dennis-june-19
dennis-june-19<

Pupils challenged to take the editor’s chair and create their own magazines

Schools can create their own issue of Girl Talk or Mega magazines

The National Literacy Trust has teamed up with Girl Talk and Mega magazines to give budding young journalists the chance to create their very own magazines. The Editor Challenge offers a series of five activities for Key Stage 2 pupils to complete – a celebrity feature, a review, a quiz, a storyboard and a front cover – which could be used to make a magazine.

Schools that register to take part in the competition will have access to a range of resources to enable pupils aged between seven and 11 years old to produce their own issue of Girl Talk or Mega magazine. For each activity, teachers will be able to select from a range of templates designed for different literacy levels to suit students of all abilities. An image pack containing logos and celebrity photos will be provided to help give students’ work a professional look, and schools will also receive a class poster and a certificate for each pupil.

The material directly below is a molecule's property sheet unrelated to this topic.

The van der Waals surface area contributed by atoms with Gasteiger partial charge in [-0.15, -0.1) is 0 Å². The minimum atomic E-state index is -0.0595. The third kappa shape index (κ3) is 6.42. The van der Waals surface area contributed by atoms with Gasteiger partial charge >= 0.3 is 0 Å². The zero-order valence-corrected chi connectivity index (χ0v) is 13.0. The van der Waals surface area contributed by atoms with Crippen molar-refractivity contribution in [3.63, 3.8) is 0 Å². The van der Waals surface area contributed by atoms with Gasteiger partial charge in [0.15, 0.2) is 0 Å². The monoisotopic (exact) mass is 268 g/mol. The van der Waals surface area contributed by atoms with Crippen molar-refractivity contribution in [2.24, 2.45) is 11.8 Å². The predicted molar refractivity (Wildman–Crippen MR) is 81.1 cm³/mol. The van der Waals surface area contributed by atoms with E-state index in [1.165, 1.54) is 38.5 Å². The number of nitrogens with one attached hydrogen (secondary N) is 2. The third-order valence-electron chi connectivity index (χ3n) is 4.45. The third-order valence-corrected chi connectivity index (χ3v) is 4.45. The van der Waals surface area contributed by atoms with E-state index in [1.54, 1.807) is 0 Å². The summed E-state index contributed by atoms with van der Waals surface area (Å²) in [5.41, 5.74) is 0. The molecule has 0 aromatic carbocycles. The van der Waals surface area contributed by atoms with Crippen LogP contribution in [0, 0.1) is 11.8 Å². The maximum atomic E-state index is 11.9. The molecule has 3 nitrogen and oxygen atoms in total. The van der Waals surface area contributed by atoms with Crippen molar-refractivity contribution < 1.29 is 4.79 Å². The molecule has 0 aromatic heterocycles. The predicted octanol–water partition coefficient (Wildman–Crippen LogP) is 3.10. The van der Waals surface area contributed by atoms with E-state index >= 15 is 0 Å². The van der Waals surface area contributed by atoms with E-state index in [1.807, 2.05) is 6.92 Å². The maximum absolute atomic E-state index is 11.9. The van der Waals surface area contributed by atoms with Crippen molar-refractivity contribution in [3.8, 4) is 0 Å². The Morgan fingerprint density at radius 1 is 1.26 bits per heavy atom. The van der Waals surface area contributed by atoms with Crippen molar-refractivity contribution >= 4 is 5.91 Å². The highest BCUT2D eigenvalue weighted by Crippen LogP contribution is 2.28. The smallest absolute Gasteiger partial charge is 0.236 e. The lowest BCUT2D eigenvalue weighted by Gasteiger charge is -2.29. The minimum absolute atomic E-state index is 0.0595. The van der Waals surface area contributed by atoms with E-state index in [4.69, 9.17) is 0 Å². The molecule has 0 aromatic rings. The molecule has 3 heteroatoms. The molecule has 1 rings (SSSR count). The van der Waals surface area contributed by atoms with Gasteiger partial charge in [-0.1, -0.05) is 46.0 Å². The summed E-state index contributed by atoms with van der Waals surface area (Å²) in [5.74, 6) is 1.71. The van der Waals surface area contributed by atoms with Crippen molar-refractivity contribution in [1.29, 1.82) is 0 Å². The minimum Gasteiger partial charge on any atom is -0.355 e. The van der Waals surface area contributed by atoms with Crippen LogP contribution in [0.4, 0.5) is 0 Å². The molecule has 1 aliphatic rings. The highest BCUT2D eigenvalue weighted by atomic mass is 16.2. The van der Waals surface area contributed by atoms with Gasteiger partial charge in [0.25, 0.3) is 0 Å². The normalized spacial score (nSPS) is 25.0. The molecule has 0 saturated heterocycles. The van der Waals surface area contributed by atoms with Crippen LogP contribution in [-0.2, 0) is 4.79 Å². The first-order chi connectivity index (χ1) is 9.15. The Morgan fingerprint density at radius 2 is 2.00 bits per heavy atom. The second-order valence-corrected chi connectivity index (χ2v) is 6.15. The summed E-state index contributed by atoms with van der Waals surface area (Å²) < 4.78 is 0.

Students who complete more than three activities will be entered into a grand prize draw. One winner will receive an eReader, £50 in book vouchers and a one-year subscription to either Girl Talk or Mega magazine. The winner’s school will also receive a visit from a storyteller, as well as a one-year subscription to five Immediate Media magazine titles of their choice. Ten runners up will also win a magazine subscription.

Participating schools can also enter up to three of their students’ completed magazines into a special bonus prize category. These entries will be judged by a panel including staff from Girl Talk and Mega magazine and the lucky winner will be invited to the Immediate Media head office to meet the team and learn more about how magazines are put together.

The Editor Challenge runs until 18 December. To take part, visit literacytrust.org.

Sign up here for your free Brilliant Teacher Box Set

Looking for smarter ways to assess primary English?

Find out more here >